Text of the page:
“I love Spanish culture. I love their food. I always wanted to do something related to tapas and wine, and the Spanish tradition. I started going through pictures and getting to know more about the country, its food, its traditions. That’s how everything came into place.”

Casas points out the use of ceramic tiles and metal in Madrid Spanish Taverna’s interior, which serve as signature design elements for her.

She also prides herself on the restaurant’s open bar area, where customers can enjoy a glass of red sangria — the taverna’s most popular cocktail.

Currently, the restaurant team is working on having a mural painted in one of its dining rooms.

The exotic-yet-homey atmosphere created from its design fits the menu well. The taverna imports many of its ingredients from Spain, particularly its jamón ibérico. (The meat actually used to be illegal in the U.S., over fears of African swine fever affecting Spanish pork, but in 2007 the first legal shipment arrived, and the ham—widely recognized as one of the best meat delicacies in the world—now makes up some of the taverna’s most popular dishes.)

“It costs almost $50 a pound — in comparison, a pound of lobster costs about $18 right now,” Ruiz notes. “But, we don’t mind. We want to provide our customers with the best quality ingredients we can find, and we’ve worked hard to source them because they’re not easily available.”

Future menu items will also be incorporating more local ingredients, including tapas with Maryland crab and Old Bay seasoning.

Part of the experience of local and imported pairings at Madrid Spanish Taverna is the entertainment that transports guests to the taverna’s country of inspiration. Ruiz hosts weekly events so diners can enjoy performances while they eat.

On Thursdays, Columbia’s location has live flamenco dancing with the Laurel-based Arte Flamenco dance company. Ruiz boasts that Natalie Monteleon, the company’s director, is one of the top three flamenco dancers in the country.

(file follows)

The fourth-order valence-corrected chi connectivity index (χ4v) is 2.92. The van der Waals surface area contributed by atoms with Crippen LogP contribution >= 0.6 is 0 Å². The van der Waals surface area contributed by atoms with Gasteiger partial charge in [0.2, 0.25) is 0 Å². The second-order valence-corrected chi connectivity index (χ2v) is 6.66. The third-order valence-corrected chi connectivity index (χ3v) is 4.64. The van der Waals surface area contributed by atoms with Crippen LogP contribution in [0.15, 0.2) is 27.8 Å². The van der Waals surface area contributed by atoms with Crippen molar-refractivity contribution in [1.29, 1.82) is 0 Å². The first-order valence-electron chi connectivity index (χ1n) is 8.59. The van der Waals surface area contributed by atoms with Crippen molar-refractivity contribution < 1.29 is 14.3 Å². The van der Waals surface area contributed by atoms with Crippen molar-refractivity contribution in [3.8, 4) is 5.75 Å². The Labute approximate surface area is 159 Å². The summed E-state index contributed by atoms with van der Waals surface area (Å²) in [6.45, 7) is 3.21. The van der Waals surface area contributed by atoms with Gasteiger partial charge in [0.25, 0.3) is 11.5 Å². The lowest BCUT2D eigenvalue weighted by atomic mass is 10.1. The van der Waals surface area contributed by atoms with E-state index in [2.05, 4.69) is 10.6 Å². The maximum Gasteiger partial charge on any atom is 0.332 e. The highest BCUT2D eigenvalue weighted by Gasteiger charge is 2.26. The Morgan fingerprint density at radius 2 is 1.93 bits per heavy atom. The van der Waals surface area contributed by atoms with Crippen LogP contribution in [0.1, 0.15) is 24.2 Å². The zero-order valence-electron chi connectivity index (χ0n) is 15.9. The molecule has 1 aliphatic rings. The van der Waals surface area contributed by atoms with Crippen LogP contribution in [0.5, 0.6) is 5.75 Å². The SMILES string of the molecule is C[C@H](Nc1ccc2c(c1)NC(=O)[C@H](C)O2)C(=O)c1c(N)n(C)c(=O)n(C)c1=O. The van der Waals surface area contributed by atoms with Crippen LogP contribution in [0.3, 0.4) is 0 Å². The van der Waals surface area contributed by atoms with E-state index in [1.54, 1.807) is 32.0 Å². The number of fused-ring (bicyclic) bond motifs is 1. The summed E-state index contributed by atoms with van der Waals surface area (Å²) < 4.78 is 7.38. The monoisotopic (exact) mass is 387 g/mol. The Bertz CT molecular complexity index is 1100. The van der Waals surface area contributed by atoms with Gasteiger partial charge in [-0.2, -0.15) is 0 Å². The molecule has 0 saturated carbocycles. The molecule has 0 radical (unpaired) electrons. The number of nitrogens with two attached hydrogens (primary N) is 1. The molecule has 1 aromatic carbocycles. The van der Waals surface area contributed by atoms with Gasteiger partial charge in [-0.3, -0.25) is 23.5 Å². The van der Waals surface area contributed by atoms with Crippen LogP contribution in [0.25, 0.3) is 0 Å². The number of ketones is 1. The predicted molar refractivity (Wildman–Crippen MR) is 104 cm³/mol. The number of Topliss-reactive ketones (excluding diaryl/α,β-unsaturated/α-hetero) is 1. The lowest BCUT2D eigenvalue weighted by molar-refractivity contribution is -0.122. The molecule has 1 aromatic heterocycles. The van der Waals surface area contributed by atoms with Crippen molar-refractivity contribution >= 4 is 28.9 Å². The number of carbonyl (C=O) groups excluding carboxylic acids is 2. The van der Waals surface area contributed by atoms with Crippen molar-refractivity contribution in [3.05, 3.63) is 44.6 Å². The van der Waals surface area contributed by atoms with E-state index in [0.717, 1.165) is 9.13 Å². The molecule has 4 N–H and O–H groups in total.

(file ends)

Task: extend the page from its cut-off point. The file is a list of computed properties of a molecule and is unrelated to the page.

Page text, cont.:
“I think people come to experience that,” Casas says of the dancing, “because I believe there wasn’t any scene for that the first time I was [in Columbia].”

The taverna also features live Spanish guitar music starting at 7 p.m. on Fridays. Ruiz sources most of the restaurant’s entertainment locally, and plans to bring in local artists that diners can watch paint on site.

According to staff, the live entertainment has really boosted popularity for the restaurant, as evidenced by its presence on social media. Its reputation in Georgia made it an anticipated addition to the Howard County restaurant scene.

“A lot of people were waiting for us to open the restaurant,” said Julio Koc, general manager for Madrid Spanish Taverna. “They’ve been coming back regularly.” Koc also helps to create new menu items.

Aside from menu changes, the future of Madrid Spanish Taverna holds a lot of growth. Ruiz says with the ease of opening his second location, he sees the possibility of expanding the restaurant’s footprint even more.

“The good thing about tavernas is that they’re pretty simple to open,” he says. “We keep it pretty simple, and we let our guests dictate what we do. We listen to our guests constantly, so that will dictate our path to further growth for sure.”